1. I´d say the 150 and 75 are your obvious portrait lenses, but the 45 could let you be a bit creative. If you get the chence look in to the 55mm lens, that was my favourite lens (for all kinds of applications).

    2.Not at all, as long as you manage to load it with some 120-film, you should be ok!

    3. Different strokes for different folks, but I used Aperture priority most as the meter of the 645 is so good. The 645 must be one of the smothest MF cameras around to operate.

    4. The Pentax 645 was probably one of the best MF cameras that I've shot. Why I sold it? Well I'm currently trying to slow down my photographing style and also mastering the square format. Thus I now shoot with a Hasselblad 201F and a Mamiya 6. (I do have a sneaky suspicion that I might be getting one again...)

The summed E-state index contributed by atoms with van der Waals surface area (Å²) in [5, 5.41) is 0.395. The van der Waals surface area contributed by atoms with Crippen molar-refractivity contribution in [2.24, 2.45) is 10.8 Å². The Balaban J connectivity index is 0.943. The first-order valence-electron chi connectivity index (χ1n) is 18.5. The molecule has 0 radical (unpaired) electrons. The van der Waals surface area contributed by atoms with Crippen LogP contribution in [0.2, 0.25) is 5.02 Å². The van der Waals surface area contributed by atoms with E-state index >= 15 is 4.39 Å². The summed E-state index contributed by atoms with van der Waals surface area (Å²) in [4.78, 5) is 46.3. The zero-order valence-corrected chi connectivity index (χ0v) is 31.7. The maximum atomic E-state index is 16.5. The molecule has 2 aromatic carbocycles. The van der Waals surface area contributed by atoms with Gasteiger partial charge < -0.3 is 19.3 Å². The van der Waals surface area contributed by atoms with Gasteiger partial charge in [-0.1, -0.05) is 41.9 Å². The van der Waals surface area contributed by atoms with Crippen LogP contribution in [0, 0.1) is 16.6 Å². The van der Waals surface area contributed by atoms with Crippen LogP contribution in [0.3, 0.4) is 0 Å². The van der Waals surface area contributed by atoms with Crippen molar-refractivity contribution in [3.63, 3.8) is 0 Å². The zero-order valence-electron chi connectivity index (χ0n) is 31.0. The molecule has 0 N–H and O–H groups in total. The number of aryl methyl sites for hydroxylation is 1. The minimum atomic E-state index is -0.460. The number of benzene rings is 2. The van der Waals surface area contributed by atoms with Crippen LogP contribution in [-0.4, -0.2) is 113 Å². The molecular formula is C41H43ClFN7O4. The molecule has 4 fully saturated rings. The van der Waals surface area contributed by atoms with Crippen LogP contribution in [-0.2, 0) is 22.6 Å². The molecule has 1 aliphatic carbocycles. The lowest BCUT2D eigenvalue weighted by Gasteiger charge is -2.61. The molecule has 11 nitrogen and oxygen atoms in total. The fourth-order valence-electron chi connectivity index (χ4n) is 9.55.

4. #4

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    1.- probably the 150
    2.-no
    3.-whatever floats your boat
    4- Great camera. I have enjoyed the heck out of mine.

  5. #5

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    I have the original version of the Pentax 645. It gets more use than any of my other cameras. Try the 150mm lens for portraits. It is about like a 100mm on a 35mm. The 75 mm lens is the normal lens, and the 45 mm is the wide angle, about like a 28 mm on a 35. The 645 is a quite a bit different from the K1000, but you should have no problem adjusting. If you don't have one, try to get a user's manual - it has a lot of good stuff in it. One thing you have to get used to is loading the camera. It is slower and much less obvious than a 35. Be sure the magazine is fully seated and the lock is fully set before you start taking pictures. It is possible for the magazine to be partially engaged, which doesn't work. The exposure meter on the early 645s is quite primitive but still functional. You need to be aware of special lighting situations that will fool the meter and then use the exposure compensation feature (or manual mode) to handle the situation.

  6. #6

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    Thank you all.